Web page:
Credit Suisse Replaces CEO After $1.7 Billion Loss
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Credit Suisse, one of Europe’s largest banks by assets, announced Wednesday it is replacing its chief executive and will undertake a “comprehensive strategic review” in the wake of mounting losses, the latest attempt to turn the beleaguered bank around after numerous scandals and years of instability.

Key Facts

Thomas Gottstein, who took over as chief executive in early 2020 after his predecessor Tidjane Thiam was embroiled in a spying scandal, announced he would step down as CEO after the bank posted a second-quarter loss of $1.66 billion, much worse than analysts expected.

Gottstein, who cited “personal and health-related” reasons for leaving, said the results were “disappointing,” particularly from the investment bank division.

Issues including higher litigation costs, the volatile geopolitical situation following Russia’s invasion of Ukraine and monetary tightening by central banks to curb inflation all contributed to the loss, Credit Suisse said.

Ulrich Körner, the bank’s asset management lead, will take over from Gottstein on Monday, the bank announced.

Credit Suisse also announced a new “comprehensive strategic review” to cut costs, turn business around and return to profitability, suggesting harsh cuts to its investment bank.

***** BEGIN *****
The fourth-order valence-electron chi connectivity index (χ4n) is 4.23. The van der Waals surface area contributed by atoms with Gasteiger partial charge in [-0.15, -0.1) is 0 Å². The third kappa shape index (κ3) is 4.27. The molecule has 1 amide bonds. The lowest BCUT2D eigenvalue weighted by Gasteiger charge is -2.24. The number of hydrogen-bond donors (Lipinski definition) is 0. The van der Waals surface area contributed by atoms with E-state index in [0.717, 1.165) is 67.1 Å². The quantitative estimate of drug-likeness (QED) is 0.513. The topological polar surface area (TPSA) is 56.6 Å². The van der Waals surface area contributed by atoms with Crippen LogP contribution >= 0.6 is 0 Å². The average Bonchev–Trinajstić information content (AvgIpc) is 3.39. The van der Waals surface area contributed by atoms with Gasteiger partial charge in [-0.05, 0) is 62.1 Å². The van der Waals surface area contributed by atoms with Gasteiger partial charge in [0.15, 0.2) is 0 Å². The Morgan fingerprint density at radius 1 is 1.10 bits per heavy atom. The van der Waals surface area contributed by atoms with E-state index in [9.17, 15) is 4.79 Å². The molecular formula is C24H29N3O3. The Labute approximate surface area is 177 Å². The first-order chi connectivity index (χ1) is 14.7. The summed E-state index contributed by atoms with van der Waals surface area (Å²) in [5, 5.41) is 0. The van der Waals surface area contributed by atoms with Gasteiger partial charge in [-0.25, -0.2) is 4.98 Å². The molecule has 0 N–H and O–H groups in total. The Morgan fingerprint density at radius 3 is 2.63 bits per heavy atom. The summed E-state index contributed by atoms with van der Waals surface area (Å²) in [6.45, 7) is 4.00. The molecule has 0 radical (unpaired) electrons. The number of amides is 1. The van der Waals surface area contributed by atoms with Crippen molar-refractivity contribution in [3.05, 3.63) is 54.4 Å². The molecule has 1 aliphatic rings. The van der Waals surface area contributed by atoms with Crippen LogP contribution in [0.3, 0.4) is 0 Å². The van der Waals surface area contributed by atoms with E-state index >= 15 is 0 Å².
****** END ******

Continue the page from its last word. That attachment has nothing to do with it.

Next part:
Credit Suisse chairman Axel Lehmann said the goal is to “become a stronger, simpler and more efficient Group with more sustainable returns.”

Key Background

Gottstein’s departure marks another yet another bump for Credit Suisse as the bank strives to move on from a series of scandals. This includes links with investment firm Archegos and supply chain financing firm Greensill Capital—which collapsed and cost the bank billions—a spying debacle that took out Gottstein’s predecessor and a mass exodus of senior staff. The strategic review is the bank’s second in less than a year.

Further Reading

Credit Suisse Boss Antonio Horta-Osorio Quits After Breaking Covid Quarantine Rules (Forbes)

Credit Suisse, Burned By Archegos And Greensill Scandals, Shifts Focus To Wealth Management In Overhaul (Forbes)

Credit Suisse slumps to second-quarter loss as it names new chief executive (FT)

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